Even a successfully managed modernization of the Ukrainian air force would take many years before it results in useable warplanes for Ukraine.
Critics are skeptical that renovating Ukraine’s air force is a worthwhile endeavor due to cost and Russia’s demonstrated ability to inflict attrition on manned aircraft. Military aviation expert Tom Cooper told Forbes:
“Re-equipping Ukraine with a classic air force would ... require complete rebuilding of the local support infrastructure, retraining of all the personnel, growing an entirely new generation of personnel from bottom up all the way up to growing new commanders—and then it would take years to deliver all the aircraft. Then one would still have to bring the aircraft in question up to date with modern technology, equip them with modern weapons and comm systems and then train their air and ground crews.”
And all that would still leave the UAF thoroughly outgunned by Russian aviation and vulnerable to missile attack. Investing in cheaper unmanned aerial systems and land warfare might far more relevant to shoring up Ukraine’s precarious military situation in the near term.
In fact, Ukraine is separately moving forward with plans to induct forty-eight missile-armed Bayraktar TB-2 combat drones from Turkey. The Bayraktars aren’t exactly cheap but they’re still far less expensive to procure and operate than manned jets. Furthermore, they have repeatedly proven effective in battling Russian-built air defenses, and they remain more expendable (and thus useable) than manned jet fighters.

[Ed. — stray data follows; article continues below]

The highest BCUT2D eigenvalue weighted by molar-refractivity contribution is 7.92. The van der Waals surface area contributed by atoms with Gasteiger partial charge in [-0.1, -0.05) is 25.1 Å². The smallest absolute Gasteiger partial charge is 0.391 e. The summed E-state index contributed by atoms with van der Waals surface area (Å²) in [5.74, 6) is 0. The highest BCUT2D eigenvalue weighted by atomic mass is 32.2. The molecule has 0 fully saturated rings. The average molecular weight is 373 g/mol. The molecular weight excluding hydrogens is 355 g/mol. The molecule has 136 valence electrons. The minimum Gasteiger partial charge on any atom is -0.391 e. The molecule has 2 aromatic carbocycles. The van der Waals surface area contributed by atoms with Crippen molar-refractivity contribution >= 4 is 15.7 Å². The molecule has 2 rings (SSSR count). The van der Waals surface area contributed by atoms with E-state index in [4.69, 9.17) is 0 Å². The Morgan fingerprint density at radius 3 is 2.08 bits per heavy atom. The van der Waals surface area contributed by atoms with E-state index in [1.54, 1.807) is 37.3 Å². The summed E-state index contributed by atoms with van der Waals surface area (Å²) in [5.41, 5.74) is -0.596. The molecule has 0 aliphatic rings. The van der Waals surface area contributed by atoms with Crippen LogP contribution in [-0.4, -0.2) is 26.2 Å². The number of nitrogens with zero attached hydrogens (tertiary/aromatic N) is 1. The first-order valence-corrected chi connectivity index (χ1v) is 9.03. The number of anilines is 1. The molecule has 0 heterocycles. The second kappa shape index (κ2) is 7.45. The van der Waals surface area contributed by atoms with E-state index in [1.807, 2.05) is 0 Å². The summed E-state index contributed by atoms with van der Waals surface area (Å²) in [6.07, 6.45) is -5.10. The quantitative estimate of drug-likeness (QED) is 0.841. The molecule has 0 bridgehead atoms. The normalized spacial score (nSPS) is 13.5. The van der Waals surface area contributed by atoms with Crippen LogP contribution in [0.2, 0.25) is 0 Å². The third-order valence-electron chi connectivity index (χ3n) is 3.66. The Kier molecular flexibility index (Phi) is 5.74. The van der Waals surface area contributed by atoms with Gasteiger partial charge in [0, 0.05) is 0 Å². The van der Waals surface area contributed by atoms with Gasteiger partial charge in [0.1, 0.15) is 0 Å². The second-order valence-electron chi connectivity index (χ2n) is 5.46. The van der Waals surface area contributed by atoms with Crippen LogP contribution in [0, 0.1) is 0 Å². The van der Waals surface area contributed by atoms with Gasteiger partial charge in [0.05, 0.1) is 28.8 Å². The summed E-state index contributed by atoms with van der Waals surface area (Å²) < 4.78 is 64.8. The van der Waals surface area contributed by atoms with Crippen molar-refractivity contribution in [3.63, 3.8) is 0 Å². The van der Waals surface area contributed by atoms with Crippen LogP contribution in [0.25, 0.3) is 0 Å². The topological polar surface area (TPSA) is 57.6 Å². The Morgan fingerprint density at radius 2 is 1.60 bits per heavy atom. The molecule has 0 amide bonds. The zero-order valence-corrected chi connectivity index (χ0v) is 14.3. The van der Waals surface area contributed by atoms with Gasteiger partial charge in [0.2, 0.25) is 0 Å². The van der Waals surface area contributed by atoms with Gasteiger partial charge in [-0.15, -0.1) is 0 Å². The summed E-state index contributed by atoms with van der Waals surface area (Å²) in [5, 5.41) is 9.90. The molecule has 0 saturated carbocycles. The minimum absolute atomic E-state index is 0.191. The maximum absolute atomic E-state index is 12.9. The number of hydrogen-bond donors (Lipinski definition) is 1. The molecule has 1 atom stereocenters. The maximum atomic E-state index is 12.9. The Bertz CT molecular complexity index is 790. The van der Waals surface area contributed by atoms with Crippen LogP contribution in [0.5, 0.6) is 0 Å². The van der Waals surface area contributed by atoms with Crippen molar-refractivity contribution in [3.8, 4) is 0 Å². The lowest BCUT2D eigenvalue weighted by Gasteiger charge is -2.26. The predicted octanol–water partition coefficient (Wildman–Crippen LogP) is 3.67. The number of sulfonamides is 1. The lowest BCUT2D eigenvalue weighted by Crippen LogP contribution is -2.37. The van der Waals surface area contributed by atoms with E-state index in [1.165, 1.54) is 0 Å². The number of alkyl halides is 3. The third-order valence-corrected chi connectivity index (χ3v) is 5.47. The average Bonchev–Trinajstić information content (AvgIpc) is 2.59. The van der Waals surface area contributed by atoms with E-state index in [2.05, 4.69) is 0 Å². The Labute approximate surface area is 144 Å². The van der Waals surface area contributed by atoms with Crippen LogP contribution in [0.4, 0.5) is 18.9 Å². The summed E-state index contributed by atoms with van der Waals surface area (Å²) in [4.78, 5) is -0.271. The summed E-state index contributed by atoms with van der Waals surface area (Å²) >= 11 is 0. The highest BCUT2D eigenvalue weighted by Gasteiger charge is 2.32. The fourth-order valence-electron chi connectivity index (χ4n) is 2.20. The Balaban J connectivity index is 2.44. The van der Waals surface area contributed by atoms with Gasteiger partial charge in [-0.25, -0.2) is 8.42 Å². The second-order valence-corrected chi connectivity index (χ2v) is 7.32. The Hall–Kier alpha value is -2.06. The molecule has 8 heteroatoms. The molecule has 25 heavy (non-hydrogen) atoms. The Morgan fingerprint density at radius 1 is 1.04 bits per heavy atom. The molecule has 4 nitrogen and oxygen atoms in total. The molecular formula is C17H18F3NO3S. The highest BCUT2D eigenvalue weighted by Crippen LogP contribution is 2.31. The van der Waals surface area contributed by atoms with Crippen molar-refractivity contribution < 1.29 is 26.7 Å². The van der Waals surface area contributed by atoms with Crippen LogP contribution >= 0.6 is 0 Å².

Of course, if Ukraine manages to avoid intensified hostilities with Russia, it will want to have sown the seeds to regrow its air force while it retains experienced personnel.
Rebuilding the UAF
According to Flight Global, the UAF’s inventory in 2021 counts twenty-six Su-27 long-range multi-role fighters and sixteen MiG-29 short-range fighters. In terms of bombers, it has thirteen Su-25 Frogfoot ground attack jets, and twelve Su-24 supersonic bombers.
That sounds formidable, but Ukraine’s combat aircraft have received few upgrades since the dissolution of the Soviet Union, leaving them vulnerable to modern anti-aircraft weapons.
Back in 2014, Ukraine initially committed its warplanes to its campaign against Russian-backed separatists in eastern Ukraine. However, Moscow provided short- and medium-range surface-to-air missiles to the rebels—and intervened on the battlefield in August. Land-based missiles and fighters shot down five Ukrainian Su-25s, two MiG-29s, and a Su-24, as well two transport and surveillance plane, forcing the service’s withdrawal from combat operations.
As Ukraine is now unlikely to buy warplanes from Russia, Kiev must consider more expensive Western combat aircraft. It will want jets it can afford to operate that are resilient to the surface-to-air missile threat. Ukraine doesn’t require long-range warplanes to defend its border, though such jets do allow for more flexible basing.